Libraries are magical! –Jill Breznican, Senior Archivist at Walt Disney Studios Animation Research Library
When I met Jill Breznican at the Printz Awards reception at ALA’s Annual Conference in New Orleans in 2018, I sounded like one of my middle schoolers…”Wait, what!? You’re a librarian for Disney?” I had no idea there is a team of librarians working behind the scenes in the Animation Research Library to preserve the artifacts and elements of Disney’s animation history. Attending ALA Annual or Midwinter is a wonderful way to network with librarians working in libraries of all kinds, listening to and learning from their stories. We can be better advocates for our profession when we get to know librarians outside of our area of expertise because we gain a broader perspective on the impact of libraries in our society. Today, I’m stepping away from school libraries to venture into what it’s like to be an archivist for the “happiest place on earth.” Meet Jill!
What is the Walt Disney Studios Animation Research Library? Walt Disney had the foresight to preserve animation assets and production documents from the Studio’s start in 1923, and that work continues today with staff, librarians, and archivists like me. In the 1930s the repository became known as “The Morgue”, a term borrowed from newspaper archives that held heavily referenced clippings, notes, and correspondence. At Disney, it was used as a circulating library where animators could check out production art and were expected to return it on the honor system. With the development of the official Walt Disney Studio Archives in the 1970s, The Morgue became a more disciplined art archive. Its name changed again in the 1980s to the Animation Research Library (ARL).
Today, the ARL is the official collection for original materials of the Walt Disney Animation Studios. It’s not open to the public except by invitation, and this corporate collection stands as the largest assemblage of animation artwork in the world. The primary responsibility of the ARL is the preservation of this cinematic history, as well as making this unique body of work available for internal study and research and serving a variety of other purposes within The Walt Disney Company. With the move to
computer animated films in recent years, millions of born digital assets now join the over 65 million pieces of physical animation art in the collection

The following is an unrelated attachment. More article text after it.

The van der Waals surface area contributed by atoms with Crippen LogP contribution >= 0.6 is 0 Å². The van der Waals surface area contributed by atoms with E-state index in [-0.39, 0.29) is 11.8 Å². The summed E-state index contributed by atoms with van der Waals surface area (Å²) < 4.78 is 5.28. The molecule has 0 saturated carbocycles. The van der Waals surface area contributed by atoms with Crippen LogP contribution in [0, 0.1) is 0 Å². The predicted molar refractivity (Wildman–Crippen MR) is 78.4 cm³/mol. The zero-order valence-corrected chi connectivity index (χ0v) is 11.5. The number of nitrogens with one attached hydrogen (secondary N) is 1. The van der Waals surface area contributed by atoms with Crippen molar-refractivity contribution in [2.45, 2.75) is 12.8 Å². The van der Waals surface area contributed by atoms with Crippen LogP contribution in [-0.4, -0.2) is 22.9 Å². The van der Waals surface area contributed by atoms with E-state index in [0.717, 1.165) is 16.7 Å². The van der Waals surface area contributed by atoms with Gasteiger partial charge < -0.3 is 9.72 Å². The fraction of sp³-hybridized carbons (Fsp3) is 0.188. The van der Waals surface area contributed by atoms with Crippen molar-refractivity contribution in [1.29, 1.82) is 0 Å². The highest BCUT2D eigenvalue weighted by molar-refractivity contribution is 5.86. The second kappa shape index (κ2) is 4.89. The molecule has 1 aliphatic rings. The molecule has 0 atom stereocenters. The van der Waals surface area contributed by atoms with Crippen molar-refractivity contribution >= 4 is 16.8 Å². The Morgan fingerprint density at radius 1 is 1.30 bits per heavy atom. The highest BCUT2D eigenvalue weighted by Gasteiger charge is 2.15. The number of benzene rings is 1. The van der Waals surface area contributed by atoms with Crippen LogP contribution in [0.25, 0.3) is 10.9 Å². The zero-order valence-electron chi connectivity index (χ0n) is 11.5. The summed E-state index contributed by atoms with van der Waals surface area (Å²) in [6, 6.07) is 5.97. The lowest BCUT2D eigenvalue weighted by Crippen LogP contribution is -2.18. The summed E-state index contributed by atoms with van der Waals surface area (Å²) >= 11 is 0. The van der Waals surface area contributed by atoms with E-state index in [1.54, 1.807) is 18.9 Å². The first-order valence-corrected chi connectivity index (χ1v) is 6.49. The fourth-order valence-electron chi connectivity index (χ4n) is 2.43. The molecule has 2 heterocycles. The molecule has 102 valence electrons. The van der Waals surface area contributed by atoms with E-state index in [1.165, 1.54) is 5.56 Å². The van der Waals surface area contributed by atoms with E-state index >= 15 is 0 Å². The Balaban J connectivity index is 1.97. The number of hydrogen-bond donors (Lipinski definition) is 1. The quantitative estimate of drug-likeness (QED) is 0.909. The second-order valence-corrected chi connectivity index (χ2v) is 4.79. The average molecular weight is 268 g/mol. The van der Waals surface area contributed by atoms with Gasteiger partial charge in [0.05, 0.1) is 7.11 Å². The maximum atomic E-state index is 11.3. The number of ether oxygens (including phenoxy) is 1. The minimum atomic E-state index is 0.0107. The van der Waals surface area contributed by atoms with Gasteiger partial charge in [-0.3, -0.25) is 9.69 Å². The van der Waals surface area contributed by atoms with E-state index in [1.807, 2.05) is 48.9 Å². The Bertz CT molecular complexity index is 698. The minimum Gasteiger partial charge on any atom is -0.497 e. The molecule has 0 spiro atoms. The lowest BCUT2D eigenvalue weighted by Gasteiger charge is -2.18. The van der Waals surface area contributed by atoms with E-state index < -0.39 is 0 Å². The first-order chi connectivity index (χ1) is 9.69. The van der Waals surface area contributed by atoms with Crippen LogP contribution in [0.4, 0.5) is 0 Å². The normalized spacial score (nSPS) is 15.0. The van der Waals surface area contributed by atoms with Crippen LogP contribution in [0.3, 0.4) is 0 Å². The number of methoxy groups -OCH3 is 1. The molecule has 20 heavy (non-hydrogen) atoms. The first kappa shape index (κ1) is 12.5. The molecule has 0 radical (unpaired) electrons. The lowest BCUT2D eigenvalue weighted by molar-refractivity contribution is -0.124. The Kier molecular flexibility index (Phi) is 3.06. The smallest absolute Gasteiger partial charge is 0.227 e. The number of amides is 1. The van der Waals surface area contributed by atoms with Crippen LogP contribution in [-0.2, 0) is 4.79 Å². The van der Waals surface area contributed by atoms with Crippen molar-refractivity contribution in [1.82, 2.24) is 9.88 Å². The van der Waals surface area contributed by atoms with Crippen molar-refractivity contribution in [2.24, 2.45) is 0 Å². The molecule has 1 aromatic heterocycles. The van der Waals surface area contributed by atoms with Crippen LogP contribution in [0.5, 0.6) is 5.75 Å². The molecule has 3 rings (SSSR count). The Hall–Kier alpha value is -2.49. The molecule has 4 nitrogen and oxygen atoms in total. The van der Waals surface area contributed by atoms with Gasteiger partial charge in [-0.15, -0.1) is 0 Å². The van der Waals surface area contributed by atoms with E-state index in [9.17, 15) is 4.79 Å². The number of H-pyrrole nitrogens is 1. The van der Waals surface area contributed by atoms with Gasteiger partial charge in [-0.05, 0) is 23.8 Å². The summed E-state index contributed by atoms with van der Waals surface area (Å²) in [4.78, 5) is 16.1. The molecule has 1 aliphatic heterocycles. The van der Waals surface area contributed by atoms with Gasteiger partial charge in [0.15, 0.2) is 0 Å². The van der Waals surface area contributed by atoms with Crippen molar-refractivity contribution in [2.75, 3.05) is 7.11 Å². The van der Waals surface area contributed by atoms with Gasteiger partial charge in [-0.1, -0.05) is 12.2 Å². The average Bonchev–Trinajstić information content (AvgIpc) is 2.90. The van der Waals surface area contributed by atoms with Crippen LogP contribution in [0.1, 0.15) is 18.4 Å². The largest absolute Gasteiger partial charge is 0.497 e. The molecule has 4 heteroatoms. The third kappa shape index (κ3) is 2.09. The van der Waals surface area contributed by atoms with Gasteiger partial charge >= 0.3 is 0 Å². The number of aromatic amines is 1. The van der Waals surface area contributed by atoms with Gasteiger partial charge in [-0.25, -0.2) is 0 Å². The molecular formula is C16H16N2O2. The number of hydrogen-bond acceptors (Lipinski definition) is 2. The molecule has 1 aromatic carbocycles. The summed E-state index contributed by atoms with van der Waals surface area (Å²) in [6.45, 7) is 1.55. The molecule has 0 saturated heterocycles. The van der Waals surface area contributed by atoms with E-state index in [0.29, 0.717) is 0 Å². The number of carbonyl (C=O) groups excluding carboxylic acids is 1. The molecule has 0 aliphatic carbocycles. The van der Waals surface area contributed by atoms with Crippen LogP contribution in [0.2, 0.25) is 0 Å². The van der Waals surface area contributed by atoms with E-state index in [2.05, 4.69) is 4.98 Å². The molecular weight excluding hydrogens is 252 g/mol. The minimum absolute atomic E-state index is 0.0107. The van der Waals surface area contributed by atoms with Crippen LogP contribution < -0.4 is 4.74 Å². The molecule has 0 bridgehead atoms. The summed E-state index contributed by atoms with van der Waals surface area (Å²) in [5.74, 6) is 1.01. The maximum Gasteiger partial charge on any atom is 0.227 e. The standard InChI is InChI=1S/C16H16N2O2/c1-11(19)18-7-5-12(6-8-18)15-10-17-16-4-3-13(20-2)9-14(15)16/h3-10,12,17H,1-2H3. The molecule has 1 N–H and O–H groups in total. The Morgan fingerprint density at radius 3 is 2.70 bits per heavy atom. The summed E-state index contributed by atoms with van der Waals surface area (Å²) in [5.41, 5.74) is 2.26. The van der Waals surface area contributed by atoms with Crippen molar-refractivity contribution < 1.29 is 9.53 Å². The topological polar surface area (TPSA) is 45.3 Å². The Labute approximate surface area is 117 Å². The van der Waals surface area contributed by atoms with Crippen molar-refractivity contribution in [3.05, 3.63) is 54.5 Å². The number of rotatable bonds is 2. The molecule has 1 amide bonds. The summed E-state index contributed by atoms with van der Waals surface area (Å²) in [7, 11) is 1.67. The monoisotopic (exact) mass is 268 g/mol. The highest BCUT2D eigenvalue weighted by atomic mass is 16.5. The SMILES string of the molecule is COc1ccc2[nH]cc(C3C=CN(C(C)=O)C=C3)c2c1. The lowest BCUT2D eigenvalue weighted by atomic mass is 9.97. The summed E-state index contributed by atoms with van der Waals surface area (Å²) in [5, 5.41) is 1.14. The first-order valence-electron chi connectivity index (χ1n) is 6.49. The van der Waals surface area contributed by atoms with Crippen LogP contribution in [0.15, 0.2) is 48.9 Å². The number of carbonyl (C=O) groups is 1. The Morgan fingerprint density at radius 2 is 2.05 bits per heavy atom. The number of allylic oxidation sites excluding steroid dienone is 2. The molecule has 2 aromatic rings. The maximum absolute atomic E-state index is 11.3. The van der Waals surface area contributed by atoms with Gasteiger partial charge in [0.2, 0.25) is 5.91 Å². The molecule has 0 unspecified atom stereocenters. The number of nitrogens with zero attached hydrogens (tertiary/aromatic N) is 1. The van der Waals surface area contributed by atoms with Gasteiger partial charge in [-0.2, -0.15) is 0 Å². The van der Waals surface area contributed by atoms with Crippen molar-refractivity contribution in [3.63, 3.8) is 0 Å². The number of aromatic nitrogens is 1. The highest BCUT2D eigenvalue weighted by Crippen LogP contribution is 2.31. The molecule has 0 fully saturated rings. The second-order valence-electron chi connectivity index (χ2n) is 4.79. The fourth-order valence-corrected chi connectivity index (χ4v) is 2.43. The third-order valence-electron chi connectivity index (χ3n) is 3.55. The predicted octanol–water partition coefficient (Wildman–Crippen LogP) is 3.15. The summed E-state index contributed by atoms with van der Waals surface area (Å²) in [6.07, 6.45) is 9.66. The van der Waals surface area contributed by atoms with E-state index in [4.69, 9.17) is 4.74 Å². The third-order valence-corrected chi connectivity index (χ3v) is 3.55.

What is your title at the Walt Disney Studios Animation Research Library and how long have you been the librarian there?
I’m a senior archivist and just celebrated 11 years.
What do you enjoy most about being a librarian there?
Without a doubt, its preserving the collection, which spans nearly one hundred years of Disney animation history from Mickey Mouse to Moana. We care for all the elements that go into creating a film, including story sketches, visual development, animation drawings, backgrounds, animation cels, and 3D models known as maquettes. Working with the artistry captured in each of these pieces never loses its magic.
I also manage our reference collection. In addition to books, magazines, and exhibition catalogs, it includes rare books like Virginia Lee Burton’s The Little House and Munro Leaf’s The Story of Ferdinand that were part of the original Studio Library collection and used as source material for early projects. It’s always fun to pull out the circulation cards to see which past employees checked them out. We also have a first-edition, 1920 copy of Animated Cartoons: How They Are Made, Their Origin And
Development by E.G. Lutz – arguably the first book to describe what was then state-of-the-art animation techniques. A 19-year-old Walt Disney discovered the book at the Kansas City Public Library and used it as a guide during the beginning of his animation career.
When people find out you’re a librarian for Disney, what’s the first thing they ask?
They’re always astonished that the ARL exists! In fact, we’re one of many specialized libraries and archives at the Walt Disney Company as well as a part of an even bigger network of institutions within the Los Angeles area tasked with preserving the entertainment industry. An artist or storyteller would often bounce from one studio to the other in the course of their career, so it’s important to know what collections will help tell their full story.